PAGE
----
The University of Southampton
Engineering and the Environment

Southampton top in the UK for General Engineering REF 2014

Published: 
18 December 2014

The University of Southampton has come out top in the UK for General Engineering in the latest Research Excellence Framework (REF) results.

Calculated using Times Higher Education’s standard manner from GPA x FTE submitted
Figure 1 Research power in UoA 15

The 2014 REF assesses the quality and impact of research submitted by UK universities. The results will be used by higher education funding bodies in the UK to allocate almost £2 billion of research funding per year from 2015-16.

Results from the REF 2014 have confirmed our research as being the most powerful in General Engineering in the UK (UoA 15). This is shown in figure 1, using the Times Higher Education’s (THE’s) own definition of research power. Additionally, our Faculty provided the most powerful submission to the REF from any single institution anywhere in the UK, in any engineering topic unit of assessment (again using the THE’s own definition of research power).

Calculated using Times Higher Education’s standard manner from GPA x FTE submitted
Figure 2 Research power Engineering

When the research of the last 7 years was assessed across the UK, no matter what category of engineering any UK university was assessed in (General, Civil, Mechanical, Aeronautical), no one beat Southampton for quality and size. See figure 2.

Research from over 190 academic staff was submitted included exciting innovations that improve the quality of life for hearing-impaired new-born babies, detect and track space debris threatening the safety of communication satellites, and save millions of pounds by improving transport system efficiency and infrastructure.

Proportion of environment that is world-leading or internationally excellent multiplied by FTE
Figure 3 The power of the place

Southampton’s engineering facilities and working environment were judged to be predominantly world-leading and the best in the UK according to Figure 3.

An important element of the REF this time is the impact of the research on society and the economy in the world outside academia. Figure 4 confirms the impact of our research. Only 1 per cent separates the top two Universities for the power of their impact.

Proportion of research judged to be world-leading or internationally excellent, multiplied by the number of impact case studies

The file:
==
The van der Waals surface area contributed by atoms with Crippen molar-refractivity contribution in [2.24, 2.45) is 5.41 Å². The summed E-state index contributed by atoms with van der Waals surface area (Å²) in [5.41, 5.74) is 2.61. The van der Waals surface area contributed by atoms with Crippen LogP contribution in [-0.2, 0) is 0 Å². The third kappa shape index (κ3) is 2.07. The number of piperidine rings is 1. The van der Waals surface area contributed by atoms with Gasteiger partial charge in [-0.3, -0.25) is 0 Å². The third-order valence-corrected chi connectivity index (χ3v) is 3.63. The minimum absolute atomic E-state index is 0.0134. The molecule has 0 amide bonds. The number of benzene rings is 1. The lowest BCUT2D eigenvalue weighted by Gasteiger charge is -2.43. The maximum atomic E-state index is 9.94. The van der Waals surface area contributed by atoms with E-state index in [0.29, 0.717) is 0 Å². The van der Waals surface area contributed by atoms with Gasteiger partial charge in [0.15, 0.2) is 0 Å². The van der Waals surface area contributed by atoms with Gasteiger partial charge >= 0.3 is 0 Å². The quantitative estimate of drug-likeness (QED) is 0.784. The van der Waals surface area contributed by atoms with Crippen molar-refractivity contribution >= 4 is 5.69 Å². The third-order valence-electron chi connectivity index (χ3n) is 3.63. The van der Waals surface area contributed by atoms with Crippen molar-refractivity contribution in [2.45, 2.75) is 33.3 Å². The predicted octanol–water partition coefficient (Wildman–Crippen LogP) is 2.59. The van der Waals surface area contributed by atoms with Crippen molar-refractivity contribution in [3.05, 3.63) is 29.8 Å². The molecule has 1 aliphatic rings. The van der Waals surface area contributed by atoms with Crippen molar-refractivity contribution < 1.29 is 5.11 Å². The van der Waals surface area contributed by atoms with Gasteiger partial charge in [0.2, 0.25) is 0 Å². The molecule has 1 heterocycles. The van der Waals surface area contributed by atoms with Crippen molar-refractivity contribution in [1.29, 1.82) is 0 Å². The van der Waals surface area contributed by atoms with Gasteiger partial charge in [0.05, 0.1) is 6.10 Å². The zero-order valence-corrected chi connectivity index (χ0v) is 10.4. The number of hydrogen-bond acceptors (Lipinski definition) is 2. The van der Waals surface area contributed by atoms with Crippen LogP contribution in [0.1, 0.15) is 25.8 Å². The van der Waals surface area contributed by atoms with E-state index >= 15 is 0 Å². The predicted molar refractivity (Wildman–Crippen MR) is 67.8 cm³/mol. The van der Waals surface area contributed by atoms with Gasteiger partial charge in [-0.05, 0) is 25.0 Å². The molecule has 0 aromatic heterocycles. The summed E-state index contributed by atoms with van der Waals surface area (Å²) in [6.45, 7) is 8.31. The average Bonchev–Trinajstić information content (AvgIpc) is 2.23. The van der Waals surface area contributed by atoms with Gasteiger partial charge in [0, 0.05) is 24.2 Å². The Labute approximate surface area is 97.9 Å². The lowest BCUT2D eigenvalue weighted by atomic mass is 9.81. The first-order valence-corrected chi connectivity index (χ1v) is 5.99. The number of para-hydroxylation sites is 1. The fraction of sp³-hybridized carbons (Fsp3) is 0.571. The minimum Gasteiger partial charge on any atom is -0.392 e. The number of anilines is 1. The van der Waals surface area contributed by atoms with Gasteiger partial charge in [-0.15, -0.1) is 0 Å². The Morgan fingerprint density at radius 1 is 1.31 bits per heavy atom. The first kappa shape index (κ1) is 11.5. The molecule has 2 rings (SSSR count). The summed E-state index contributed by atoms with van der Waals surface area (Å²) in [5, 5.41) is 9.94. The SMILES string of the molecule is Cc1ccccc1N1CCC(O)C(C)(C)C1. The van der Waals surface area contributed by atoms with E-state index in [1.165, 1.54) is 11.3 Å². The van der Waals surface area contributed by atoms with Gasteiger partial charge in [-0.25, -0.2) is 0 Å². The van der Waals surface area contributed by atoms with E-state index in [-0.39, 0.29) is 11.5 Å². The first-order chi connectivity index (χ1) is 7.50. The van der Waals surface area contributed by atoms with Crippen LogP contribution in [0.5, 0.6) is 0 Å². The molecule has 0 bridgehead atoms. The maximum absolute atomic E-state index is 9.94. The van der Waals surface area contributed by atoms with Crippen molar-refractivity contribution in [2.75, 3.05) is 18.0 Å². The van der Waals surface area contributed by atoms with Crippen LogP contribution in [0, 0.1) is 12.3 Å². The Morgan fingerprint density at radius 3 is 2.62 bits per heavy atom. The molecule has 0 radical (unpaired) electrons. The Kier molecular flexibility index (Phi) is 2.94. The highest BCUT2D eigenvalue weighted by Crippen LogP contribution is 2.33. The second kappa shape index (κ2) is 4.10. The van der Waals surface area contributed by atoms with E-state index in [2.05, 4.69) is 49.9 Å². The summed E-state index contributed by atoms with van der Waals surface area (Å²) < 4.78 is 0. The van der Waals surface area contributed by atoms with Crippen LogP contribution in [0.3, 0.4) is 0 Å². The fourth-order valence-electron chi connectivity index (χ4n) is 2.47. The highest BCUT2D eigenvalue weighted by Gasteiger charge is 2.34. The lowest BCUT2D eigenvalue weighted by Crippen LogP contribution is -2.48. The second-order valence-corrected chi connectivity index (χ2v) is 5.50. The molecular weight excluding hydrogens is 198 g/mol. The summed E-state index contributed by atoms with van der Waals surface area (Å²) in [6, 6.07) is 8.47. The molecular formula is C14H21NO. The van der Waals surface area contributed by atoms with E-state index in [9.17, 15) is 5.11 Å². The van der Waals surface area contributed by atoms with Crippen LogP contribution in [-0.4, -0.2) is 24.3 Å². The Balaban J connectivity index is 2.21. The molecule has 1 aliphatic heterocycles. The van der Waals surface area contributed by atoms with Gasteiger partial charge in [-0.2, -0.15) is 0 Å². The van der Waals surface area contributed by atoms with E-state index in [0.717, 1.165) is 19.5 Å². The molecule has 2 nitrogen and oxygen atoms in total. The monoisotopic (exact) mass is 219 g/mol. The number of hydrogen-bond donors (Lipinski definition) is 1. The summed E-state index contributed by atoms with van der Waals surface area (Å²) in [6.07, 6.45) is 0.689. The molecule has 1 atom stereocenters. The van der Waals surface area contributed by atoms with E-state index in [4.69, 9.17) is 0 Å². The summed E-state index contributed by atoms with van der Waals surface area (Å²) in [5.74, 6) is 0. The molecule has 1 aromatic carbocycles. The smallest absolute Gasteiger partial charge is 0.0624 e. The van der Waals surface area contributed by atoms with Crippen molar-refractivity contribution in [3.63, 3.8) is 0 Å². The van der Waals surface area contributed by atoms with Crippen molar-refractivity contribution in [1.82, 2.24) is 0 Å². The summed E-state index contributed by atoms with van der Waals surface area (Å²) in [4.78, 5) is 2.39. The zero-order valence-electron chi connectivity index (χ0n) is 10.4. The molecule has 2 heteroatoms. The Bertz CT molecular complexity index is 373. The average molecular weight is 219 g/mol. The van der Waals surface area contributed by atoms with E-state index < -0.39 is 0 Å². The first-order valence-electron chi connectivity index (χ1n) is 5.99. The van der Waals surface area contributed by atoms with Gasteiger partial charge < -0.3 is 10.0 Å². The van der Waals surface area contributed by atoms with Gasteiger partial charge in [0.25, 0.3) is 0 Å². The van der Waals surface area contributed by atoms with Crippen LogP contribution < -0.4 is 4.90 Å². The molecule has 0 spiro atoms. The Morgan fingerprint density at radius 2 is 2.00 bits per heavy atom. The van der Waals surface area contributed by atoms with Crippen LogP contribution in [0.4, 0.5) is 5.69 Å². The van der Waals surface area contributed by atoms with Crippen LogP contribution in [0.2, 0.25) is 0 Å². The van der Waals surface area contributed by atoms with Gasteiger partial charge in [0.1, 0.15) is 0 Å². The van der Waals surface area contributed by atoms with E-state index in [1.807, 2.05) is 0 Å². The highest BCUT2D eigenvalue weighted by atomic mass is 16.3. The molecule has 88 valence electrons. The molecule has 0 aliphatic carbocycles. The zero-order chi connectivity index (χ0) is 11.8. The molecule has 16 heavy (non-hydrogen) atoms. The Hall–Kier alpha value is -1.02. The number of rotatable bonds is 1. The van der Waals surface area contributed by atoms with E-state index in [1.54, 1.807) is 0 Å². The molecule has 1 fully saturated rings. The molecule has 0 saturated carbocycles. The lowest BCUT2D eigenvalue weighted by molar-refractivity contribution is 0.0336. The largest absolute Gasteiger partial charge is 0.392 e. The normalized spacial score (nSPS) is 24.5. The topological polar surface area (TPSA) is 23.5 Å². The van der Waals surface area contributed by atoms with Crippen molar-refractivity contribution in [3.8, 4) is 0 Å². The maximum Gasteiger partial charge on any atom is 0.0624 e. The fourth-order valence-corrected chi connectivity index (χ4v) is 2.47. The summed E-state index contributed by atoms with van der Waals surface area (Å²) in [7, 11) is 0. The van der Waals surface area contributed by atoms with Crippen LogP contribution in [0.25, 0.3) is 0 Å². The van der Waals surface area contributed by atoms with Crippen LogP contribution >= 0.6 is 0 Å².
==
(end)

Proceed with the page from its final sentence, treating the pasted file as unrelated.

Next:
Figure 4 Impact power

Engineering and the Environment’s mission is to change the world for the better through our research, innovation, enterprise and education. Every day, Southampton’s engineers are applying new knowledge and methods to solve practical problems, benefiting society and improving lives:

  • Four million new-born babies have been screened for deafness by the NHS since 2008, using pioneering tests developed at Southampton
  • Our traffic control algorithms and forecasting techniques are saving Transport for London £29million a year
  • Our research on space debris has given major companies the confidence to invest £1 billion in space debris mitigation measures for their satellites since 2008

Professor William Powrie, Dean of the Faculty of Engineering and the Environment, said “I am thrilled at this independent recognition of the wide-ranging contribution to high-quality research and life-enhancing technology made by the University of Southampton. It is a tribute to the unstinting efforts of all our staff, and the support we receive from key industry partners and research funders including the EPSRC. The outcome is a true reflection of the strength of the Faculty, as we entered all eligible staff."

In addition to being the most powerful in both General Engineering and Electronic and Electrical Engineering research, our Engineering education is highly ranked and students benefit from being taught at the cutting edge of Engineering.

The data can be downloaded from the Times Higher Education’s website.

Newborn hearing screening research
Space debris research
Intelligent traffic systems research

Notes for editors

 

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